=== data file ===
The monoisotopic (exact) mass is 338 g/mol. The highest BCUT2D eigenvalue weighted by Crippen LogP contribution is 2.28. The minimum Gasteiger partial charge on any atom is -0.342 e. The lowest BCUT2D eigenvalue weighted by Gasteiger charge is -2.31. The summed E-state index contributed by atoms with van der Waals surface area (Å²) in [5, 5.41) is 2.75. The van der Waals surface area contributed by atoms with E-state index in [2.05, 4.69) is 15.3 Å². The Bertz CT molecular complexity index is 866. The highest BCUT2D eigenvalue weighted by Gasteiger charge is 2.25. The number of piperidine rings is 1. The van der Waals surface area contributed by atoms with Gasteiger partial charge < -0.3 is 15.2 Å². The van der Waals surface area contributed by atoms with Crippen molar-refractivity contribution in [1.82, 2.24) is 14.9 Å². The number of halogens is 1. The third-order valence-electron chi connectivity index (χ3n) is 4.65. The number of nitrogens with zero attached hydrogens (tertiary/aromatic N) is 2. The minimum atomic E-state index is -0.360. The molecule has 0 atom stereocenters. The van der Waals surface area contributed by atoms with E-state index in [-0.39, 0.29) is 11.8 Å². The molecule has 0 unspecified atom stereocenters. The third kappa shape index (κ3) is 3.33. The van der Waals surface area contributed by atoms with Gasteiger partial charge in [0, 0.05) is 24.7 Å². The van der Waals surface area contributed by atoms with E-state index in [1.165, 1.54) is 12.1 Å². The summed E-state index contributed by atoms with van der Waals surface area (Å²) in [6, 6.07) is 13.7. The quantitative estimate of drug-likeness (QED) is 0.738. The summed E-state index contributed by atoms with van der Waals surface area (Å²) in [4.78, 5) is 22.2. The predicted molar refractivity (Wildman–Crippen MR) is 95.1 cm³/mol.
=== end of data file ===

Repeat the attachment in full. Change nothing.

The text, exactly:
The monoisotopic (exact) mass is 338 g/mol. The highest BCUT2D eigenvalue weighted by Crippen LogP contribution is 2.28. The minimum Gasteiger partial charge on any atom is -0.342 e. The lowest BCUT2D eigenvalue weighted by Gasteiger charge is -2.31. The summed E-state index contributed by atoms with van der Waals surface area (Å²) in [5, 5.41) is 2.75. The van der Waals surface area contributed by atoms with E-state index in [2.05, 4.69) is 15.3 Å². The Bertz CT molecular complexity index is 866. The highest BCUT2D eigenvalue weighted by Gasteiger charge is 2.25. The number of piperidine rings is 1. The van der Waals surface area contributed by atoms with Gasteiger partial charge < -0.3 is 15.2 Å². The van der Waals surface area contributed by atoms with Crippen molar-refractivity contribution in [1.82, 2.24) is 14.9 Å². The number of halogens is 1. The third-order valence-electron chi connectivity index (χ3n) is 4.65. The number of nitrogens with zero attached hydrogens (tertiary/aromatic N) is 2. The minimum atomic E-state index is -0.360. The molecule has 0 atom stereocenters. The van der Waals surface area contributed by atoms with E-state index in [-0.39, 0.29) is 11.8 Å². The molecule has 0 unspecified atom stereocenters. The third kappa shape index (κ3) is 3.33. The van der Waals surface area contributed by atoms with Gasteiger partial charge in [0, 0.05) is 24.7 Å². The van der Waals surface area contributed by atoms with E-state index in [1.165, 1.54) is 12.1 Å². The summed E-state index contributed by atoms with van der Waals surface area (Å²) in [6, 6.07) is 13.7. The quantitative estimate of drug-likeness (QED) is 0.738. The summed E-state index contributed by atoms with van der Waals surface area (Å²) in [4.78, 5) is 22.2. The predicted molar refractivity (Wildman–Crippen MR) is 95.1 cm³/mol.